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How one of Detroit's churches is tackling vaccine hesitancy to help combat Michigan's Covid-19 surge

April 5, 2021. Summarized by summa-bot.

Compression ratio: 50.7%. 2 min read.

When Pastor Kenneth J. Flowers took to the pulpit on Easter Sunday, tapping a tambourine along with a choir singing "he got up," the morning represented resurrection in more ways than one.

His wife, Terri Flowers, was in the hospital with the virus at the time, as well.

But this Resurrection Sunday, about a year later, was different -- in part due to Flowers telling his congregants to get vaccinated against the virus.

Some political leaders -- including President Joe Biden, Michigan Gov. Gretchen Whitmer and Detroit Mayor Mike Duggan -- have called on faith leaders, especially in communities of color like Flowers', to urge their congregations to get vaccinated.

Terri Flowers said she and her husband tell churchgoers that getting the vaccine is "painless. "

for over nine days last year this same time, I can only say to those who have not been vaccinated, please, it's OK to be vaccinated. "

Flowers is just one of the faith leaders helping to fight a surge of coronavirus infections in Michigan by encouraging people to get vaccinated.

"In the earlier days I was even a little hesitant myself but I had to look around me to understand that people are coming in getting vaccinated," he told CNN.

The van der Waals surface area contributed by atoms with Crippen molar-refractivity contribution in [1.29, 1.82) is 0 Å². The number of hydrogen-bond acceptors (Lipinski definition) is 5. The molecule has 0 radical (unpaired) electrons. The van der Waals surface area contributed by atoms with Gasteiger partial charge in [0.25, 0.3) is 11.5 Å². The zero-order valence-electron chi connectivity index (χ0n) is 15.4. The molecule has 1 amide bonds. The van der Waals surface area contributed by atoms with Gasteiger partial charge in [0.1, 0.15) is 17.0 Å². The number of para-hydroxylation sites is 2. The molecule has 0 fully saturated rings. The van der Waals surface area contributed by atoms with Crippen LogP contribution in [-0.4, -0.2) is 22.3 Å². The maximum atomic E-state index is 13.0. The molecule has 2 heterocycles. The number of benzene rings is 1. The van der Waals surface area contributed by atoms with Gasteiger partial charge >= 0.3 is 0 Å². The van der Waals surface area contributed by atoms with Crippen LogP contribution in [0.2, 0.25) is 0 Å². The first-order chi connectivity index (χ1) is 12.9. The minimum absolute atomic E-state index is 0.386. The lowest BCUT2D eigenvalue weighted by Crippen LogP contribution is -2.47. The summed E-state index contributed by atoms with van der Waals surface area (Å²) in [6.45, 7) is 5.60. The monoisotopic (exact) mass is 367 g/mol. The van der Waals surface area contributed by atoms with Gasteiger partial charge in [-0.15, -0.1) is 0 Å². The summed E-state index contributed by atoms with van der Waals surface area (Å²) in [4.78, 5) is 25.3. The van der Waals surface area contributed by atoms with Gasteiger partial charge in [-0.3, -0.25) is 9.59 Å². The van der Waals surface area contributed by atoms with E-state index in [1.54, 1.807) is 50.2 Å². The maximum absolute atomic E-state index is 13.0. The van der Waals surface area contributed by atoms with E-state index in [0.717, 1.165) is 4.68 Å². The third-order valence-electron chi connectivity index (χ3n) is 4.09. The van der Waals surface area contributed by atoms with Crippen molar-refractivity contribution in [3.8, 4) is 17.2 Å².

He said the community's shift in attitude could be a result of the church holding its own vaccine clinic in mid-March.

The church vaccinated over 200 people at its clinic, according to Flowers.

Flowers described multiple congregants who credited his guidance as the key reason why they got vaccinated -- including an 85-year-old woman who told him she did not plan to get the vaccine until hearing a recent sermon of his.

"There have been people who told me, I wasn't going to do it Pastor, but after hearing from you, I decided to go ahead and get vaccinated, so I praise God for that. "

Some members of the community said they believe progress has been made in terms of getting people more people vaccinated and wearing masks to help combat Covid.

"I think in communities of color, we're moving forward in this area," said church member Sandra Sloan, who said she's encouraged her family members to also get the vaccine.

This year's Resurrection Sunday service had a smaller in-person crowd, as many congregants have continued to watch the church's services online, Flowers said.

"There's always going to be someone with some type of doubt," Terri Flowers said.

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